Study reveals alarming dangers of anti-ageing jabs

Paralyzing toxins inside Botox can travel to other parts of your body, an alarming new study reveals.

The age-defying injection was approved by the FDA in 2002 on the grounds that its muscle-freezing chemicals would not move from the injection site.

In 2009, the FDA warned that there was tentative research showing botulinum toxin - the active ingredient - could spread further than the targeted cell.

But now, a team at the University of Wisconsin Madison has confirmed that theory in an unprecedented set of scientific experiments. The paper, published in the journal Cell Reports, has been described as the most definitive evidence against Botox.

Botox is a brand name.

It is the most famous version of a popular injection used to hide the effects of ageing.

The active ingredient is botulinum toxin - a chemical so toxic that it has to be measured in trillionths of grams. Botulinum toxin works by temporarily paralyzing the muscles it targets, thereby smoothing wrinkles.

The effect lasts for a few months before it has to be done again.

Though the chemical was discovered in the 1800s, it was not used as an anti-ageing device until the early 2000s.

It was approved by the FDA in 2002 on the grounds that the toxins do not spread to other parts of the body.

If it did spread elsewhere, patients run the significant risk of paralysis in other parts of their body.

They may also contract a rare and incurable disease called botulism, which is normally caught from water contaminated with botulinum.

Sufferers of botulism lose control of their facial muscles, making it near impossible to swallow or breathe.

There has been mounting evidence to show that Botox might not be as controllable as once believed.

The new study by University of Wisconsin Madison provides damning evidence against the toxin.

It will reignite fears that the boosters could have more crippling long-term health effects than the industry acknowledges.

According to lead author Edwin Chapman, professor of neuroscience at the University of Wisconsin Madison, this research unequivocally showed a widespread effect.

′Every time one fraction of the toxin acts locally (on the first nerve cell it contacts), another fraction acts at a distance,′ Chapman explained.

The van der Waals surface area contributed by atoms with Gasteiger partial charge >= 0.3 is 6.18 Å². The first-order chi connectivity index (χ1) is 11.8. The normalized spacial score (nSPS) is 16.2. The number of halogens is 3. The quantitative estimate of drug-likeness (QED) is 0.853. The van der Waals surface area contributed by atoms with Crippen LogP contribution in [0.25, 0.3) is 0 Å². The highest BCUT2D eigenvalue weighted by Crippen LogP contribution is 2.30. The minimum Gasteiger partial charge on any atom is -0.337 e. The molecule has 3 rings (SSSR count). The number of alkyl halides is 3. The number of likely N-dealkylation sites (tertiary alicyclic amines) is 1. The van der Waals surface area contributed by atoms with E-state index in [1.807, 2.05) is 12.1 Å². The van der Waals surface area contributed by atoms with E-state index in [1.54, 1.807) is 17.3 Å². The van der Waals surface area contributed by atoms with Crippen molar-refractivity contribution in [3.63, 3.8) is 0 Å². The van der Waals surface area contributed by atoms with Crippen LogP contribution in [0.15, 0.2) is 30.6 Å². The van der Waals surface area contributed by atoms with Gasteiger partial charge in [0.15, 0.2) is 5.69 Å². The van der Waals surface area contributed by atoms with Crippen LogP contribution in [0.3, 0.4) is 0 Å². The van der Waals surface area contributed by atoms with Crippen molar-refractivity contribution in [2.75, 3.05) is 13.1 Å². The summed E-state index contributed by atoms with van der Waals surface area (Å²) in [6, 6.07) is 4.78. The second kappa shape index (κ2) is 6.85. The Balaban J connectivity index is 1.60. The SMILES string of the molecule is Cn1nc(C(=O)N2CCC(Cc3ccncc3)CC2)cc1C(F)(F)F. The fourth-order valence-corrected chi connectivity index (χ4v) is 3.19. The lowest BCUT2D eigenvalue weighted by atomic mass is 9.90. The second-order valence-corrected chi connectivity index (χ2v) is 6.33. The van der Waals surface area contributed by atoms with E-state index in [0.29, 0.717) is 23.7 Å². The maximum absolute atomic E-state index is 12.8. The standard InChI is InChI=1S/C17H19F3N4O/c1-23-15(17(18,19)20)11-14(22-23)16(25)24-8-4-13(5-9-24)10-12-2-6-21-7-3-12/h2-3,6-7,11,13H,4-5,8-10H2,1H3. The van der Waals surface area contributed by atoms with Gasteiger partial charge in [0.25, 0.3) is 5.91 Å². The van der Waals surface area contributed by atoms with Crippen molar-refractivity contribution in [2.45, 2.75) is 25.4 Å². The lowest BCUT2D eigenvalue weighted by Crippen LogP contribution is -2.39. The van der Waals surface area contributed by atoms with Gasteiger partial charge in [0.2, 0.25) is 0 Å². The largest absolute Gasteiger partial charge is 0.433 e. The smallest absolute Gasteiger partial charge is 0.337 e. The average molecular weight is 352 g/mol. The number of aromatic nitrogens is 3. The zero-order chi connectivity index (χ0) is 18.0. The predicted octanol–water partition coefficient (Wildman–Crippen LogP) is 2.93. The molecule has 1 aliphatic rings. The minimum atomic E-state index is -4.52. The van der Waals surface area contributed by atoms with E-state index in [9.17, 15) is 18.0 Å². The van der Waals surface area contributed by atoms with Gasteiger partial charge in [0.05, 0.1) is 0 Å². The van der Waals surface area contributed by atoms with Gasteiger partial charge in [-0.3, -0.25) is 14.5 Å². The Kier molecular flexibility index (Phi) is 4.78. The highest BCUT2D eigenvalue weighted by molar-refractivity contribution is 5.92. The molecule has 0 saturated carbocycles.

′It′s unknown how far they travel, which likely depends on the dose of toxin and other factors.′

Botulinum toxins were first discovered in the 1800s.

It is the strongest agent in Botox Cosmetics, the popular no-fuss alternative to cosmetic surgery.

After 13 years on the market, Allergan PLC, which provides four versions of botulinum toxin, reported global Botox sales of nearly $2 billion in 2015.

Unlike most procedures, Botox does not require any recovery time and takes just a few minutes to administer.

The formula is injected into the face at different points to tighten the muscles and reduce wrinkles, thereby hiding the effects of ageing.

It works by blocking the nerve signals that tell your face muscles to contract.

This temporarily paralyzes the muscles and smooths wrinkles for a few months before another dose is needed.

The chemical is so powerful it is measured in trillionths of grams.

The study looked at mouse neurons in wells connected by tiny channels that allow growth of axons - the long fibers that neurons use to communicate.

In tests of two botulinum toxins, the researchers saw toxin molecules entering the injected cell, as expected.

Once inside a neuron, botulinum toxin splits proteins responsible for fusing of chemical containers.

Normally chemical signals tell muscles to move.

Cutting communication between neurons and muscles leads to temporary paralysis of the target site.

But Chapman′s group captured microscopic images that showed toxin molecules were moving to nerve cells that had not initially received the harmful molecules.

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